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U of M Receives NSF Grant to Help Design Next Generation Internet University News
For release: September 24, 2010

For press information, contact Gabrielle Maxey, 901/678-2843

 

Dr. Lan Wang
Dr. Lan Wang
Dr. Lan Wang of the Computer Science Department at the University of Memphis has received a National Science Foundation (NSF) grant to create new and innovative ways to build a more reliable and robust Internet. The project, known as Named Data Networking (NDN), could redesign the Internet to offer better support for security, mobility and new applications.

In addition to the U of M, this collaborative project involves nine other colleges and universities: UCLA (the lead institution), PARC (Palo Alto Research Center), Colorado State University, the University of Arizona, the University of Illinois at Urbana-Champagne, the University of California Irvine, the University of California San Diego, Washington University, and Yale University. The award, worth $7.9 million over three years, is part of the NSF’s Future Internet Architecture (FIA) program.

The basic concept of NDN comes from the Content Centric Networking project led by Van Jacobson and Jim Thornton at PARC. The NDN network architecture differs from the current Internet in that it focuses on user data rather than where the data is hosted. By securing named data, NDN de-couples trust in data from trust in the host from which the user receives it. Together, this allows automatic caching to optimize bandwidth use and enables effective simultaneous utilization of multiple network interfaces. Wang’s work will focus on realizing the scalable name-based routing and forwarding over multiple paths. This will allow a user to retrieve data such as a photo or web page from the closest location.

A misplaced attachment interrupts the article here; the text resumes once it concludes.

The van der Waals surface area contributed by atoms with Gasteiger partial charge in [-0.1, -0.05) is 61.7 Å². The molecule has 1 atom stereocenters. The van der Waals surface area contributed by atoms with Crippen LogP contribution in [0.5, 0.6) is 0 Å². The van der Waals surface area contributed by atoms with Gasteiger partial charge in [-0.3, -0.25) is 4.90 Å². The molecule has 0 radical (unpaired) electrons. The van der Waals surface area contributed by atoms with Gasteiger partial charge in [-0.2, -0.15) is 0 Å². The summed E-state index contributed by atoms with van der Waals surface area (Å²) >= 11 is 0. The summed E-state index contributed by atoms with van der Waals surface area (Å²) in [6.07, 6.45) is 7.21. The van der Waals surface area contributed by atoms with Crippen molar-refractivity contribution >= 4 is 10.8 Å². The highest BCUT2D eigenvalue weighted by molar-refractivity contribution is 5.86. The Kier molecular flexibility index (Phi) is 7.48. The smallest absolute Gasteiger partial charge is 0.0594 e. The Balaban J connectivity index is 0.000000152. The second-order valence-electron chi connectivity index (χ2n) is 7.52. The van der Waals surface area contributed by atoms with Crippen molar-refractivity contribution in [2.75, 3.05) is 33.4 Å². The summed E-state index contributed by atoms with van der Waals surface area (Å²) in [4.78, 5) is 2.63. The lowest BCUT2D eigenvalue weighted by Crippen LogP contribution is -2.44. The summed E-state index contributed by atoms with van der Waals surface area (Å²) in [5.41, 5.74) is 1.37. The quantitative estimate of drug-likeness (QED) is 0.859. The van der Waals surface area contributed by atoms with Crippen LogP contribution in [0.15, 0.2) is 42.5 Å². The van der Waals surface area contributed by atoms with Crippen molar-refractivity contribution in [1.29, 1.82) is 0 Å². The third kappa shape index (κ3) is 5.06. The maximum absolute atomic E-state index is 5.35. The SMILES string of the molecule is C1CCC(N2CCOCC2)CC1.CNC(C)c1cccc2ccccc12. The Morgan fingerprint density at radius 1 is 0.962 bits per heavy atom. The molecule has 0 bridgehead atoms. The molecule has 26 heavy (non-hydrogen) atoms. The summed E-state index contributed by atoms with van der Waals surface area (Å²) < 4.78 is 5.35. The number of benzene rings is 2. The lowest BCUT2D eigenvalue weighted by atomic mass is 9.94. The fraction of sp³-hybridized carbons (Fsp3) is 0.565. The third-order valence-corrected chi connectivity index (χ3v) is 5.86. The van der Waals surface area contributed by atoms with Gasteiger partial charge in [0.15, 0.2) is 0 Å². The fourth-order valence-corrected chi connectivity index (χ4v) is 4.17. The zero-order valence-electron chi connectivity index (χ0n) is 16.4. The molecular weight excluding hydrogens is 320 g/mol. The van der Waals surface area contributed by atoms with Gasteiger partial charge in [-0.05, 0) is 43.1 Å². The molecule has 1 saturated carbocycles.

“I’m very excited and privileged to work on the NDN project with top computer scientists from PARC, UCLA, UIUC, and six other universities,” said Wang, an associate professor and principal investigator for the project at the U of M. “If our prototype is successfully deployed on testbeds, we will have the opportunity to roll out our implementation on a larger scale on the real Internet. The impact of our work may reach every individual user in improving their Internet security, speed, mobility, and overall experience, as well as allowing them to build exciting new applications.”

According to the NSF, four research and system design projects were funded under the Future Internet Architecture program. Each project will explore different dimensions of the network architecture design space and emphasize different visions of future Internet. The NSF anticipates the teams will explore new directions and a diverse range of research areas, but also work together to enhance and possibly integrate architectural thinking, concepts, and components, paving the way to a comprehensive and trustworthy network architecture.

More information about the project is available online at www.named-data.org

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